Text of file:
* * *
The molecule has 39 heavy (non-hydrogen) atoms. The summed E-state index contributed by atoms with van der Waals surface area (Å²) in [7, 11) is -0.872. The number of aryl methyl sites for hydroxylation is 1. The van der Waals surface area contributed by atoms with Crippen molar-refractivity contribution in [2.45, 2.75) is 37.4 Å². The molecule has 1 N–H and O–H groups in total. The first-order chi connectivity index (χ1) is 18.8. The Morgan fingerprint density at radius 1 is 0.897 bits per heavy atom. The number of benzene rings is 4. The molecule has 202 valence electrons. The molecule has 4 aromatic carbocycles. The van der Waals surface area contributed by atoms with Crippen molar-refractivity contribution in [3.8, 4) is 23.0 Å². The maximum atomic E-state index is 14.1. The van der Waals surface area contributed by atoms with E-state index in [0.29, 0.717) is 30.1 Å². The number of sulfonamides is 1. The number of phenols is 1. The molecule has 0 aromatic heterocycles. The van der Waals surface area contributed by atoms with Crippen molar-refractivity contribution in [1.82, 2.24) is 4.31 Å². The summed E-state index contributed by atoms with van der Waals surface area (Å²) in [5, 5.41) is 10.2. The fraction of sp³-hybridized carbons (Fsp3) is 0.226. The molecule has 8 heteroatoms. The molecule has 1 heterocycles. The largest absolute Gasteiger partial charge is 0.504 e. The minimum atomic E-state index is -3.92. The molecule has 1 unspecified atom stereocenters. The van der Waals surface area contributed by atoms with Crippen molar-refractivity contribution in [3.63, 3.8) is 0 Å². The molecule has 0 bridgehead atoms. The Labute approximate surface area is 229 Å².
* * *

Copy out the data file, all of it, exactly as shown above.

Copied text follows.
The molecule has 39 heavy (non-hydrogen) atoms. The summed E-state index contributed by atoms with van der Waals surface area (Å²) in [7, 11) is -0.872. The number of aryl methyl sites for hydroxylation is 1. The van der Waals surface area contributed by atoms with Crippen molar-refractivity contribution in [2.45, 2.75) is 37.4 Å². The molecule has 1 N–H and O–H groups in total. The first-order chi connectivity index (χ1) is 18.8. The Morgan fingerprint density at radius 1 is 0.897 bits per heavy atom. The number of benzene rings is 4. The molecule has 202 valence electrons. The molecule has 4 aromatic carbocycles. The van der Waals surface area contributed by atoms with Crippen molar-refractivity contribution in [3.8, 4) is 23.0 Å². The maximum atomic E-state index is 14.1. The van der Waals surface area contributed by atoms with E-state index in [0.29, 0.717) is 30.1 Å². The number of sulfonamides is 1. The number of phenols is 1. The molecule has 0 aromatic heterocycles. The van der Waals surface area contributed by atoms with Crippen molar-refractivity contribution in [1.82, 2.24) is 4.31 Å². The summed E-state index contributed by atoms with van der Waals surface area (Å²) in [5, 5.41) is 10.2. The fraction of sp³-hybridized carbons (Fsp3) is 0.226. The molecule has 8 heteroatoms. The molecule has 1 heterocycles. The largest absolute Gasteiger partial charge is 0.504 e. The minimum atomic E-state index is -3.92. The molecule has 1 unspecified atom stereocenters. The van der Waals surface area contributed by atoms with Crippen molar-refractivity contribution in [3.63, 3.8) is 0 Å². The molecule has 0 bridgehead atoms. The Labute approximate surface area is 229 Å².